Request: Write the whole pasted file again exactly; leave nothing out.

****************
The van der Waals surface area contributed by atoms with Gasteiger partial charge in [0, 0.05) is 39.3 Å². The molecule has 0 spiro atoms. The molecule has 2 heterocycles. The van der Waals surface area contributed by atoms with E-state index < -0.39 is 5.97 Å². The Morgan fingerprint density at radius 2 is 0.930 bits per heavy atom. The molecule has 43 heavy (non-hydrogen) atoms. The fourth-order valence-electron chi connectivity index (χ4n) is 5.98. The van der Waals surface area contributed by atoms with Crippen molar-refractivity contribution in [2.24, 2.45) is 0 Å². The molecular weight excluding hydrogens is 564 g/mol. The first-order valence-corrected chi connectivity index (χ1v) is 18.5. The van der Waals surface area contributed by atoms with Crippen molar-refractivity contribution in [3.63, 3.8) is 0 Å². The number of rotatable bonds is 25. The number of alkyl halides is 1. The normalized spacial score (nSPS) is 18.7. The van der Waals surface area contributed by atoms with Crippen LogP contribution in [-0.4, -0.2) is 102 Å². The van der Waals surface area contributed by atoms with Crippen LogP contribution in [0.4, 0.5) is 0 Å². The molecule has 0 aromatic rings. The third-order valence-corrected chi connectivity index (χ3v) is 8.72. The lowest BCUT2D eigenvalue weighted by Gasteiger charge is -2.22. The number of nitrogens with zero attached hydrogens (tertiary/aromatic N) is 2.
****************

The van der Waals surface area contributed by atoms with Gasteiger partial charge in [0, 0.05) is 39.3 Å². The molecule has 0 spiro atoms. The molecule has 2 heterocycles. The van der Waals surface area contributed by atoms with E-state index < -0.39 is 5.97 Å². The Morgan fingerprint density at radius 2 is 0.930 bits per heavy atom. The molecule has 43 heavy (non-hydrogen) atoms. The fourth-order valence-electron chi connectivity index (χ4n) is 5.98. The van der Waals surface area contributed by atoms with Crippen molar-refractivity contribution in [2.24, 2.45) is 0 Å². The molecular weight excluding hydrogens is 564 g/mol. The first-order valence-corrected chi connectivity index (χ1v) is 18.5. The van der Waals surface area contributed by atoms with Crippen molar-refractivity contribution in [3.63, 3.8) is 0 Å². The number of rotatable bonds is 25. The number of alkyl halides is 1. The normalized spacial score (nSPS) is 18.7. The van der Waals surface area contributed by atoms with Crippen LogP contribution in [-0.4, -0.2) is 102 Å². The van der Waals surface area contributed by atoms with Crippen LogP contribution in [0.4, 0.5) is 0 Å². The molecule has 0 aromatic rings. The third-order valence-corrected chi connectivity index (χ3v) is 8.72. The lowest BCUT2D eigenvalue weighted by Gasteiger charge is -2.22. The number of nitrogens with zero attached hydrogens (tertiary/aromatic N) is 2.